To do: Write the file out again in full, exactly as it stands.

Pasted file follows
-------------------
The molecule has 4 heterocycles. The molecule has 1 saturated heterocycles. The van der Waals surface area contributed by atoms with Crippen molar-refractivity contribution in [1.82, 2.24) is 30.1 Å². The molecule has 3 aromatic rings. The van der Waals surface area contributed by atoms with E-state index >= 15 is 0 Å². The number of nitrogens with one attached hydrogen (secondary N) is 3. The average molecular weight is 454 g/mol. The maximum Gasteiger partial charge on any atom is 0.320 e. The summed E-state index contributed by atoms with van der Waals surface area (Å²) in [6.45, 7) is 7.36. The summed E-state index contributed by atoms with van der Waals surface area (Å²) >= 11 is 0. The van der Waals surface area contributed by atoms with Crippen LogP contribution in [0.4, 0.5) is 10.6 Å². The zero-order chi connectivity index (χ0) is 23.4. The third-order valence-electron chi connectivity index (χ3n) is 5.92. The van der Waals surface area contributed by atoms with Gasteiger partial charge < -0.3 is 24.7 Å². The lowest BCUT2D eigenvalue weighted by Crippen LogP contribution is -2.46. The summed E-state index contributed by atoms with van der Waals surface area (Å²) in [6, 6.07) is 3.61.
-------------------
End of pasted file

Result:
The molecule has 4 heterocycles. The molecule has 1 saturated heterocycles. The van der Waals surface area contributed by atoms with Crippen molar-refractivity contribution in [1.82, 2.24) is 30.1 Å². The molecule has 3 aromatic rings. The van der Waals surface area contributed by atoms with E-state index >= 15 is 0 Å². The number of nitrogens with one attached hydrogen (secondary N) is 3. The average molecular weight is 454 g/mol. The maximum Gasteiger partial charge on any atom is 0.320 e. The summed E-state index contributed by atoms with van der Waals surface area (Å²) in [6.45, 7) is 7.36. The summed E-state index contributed by atoms with van der Waals surface area (Å²) >= 11 is 0. The van der Waals surface area contributed by atoms with Crippen LogP contribution in [0.4, 0.5) is 10.6 Å². The zero-order chi connectivity index (χ0) is 23.4. The third-order valence-electron chi connectivity index (χ3n) is 5.92. The van der Waals surface area contributed by atoms with Gasteiger partial charge < -0.3 is 24.7 Å². The lowest BCUT2D eigenvalue weighted by Crippen LogP contribution is -2.46. The summed E-state index contributed by atoms with van der Waals surface area (Å²) in [6, 6.07) is 3.61.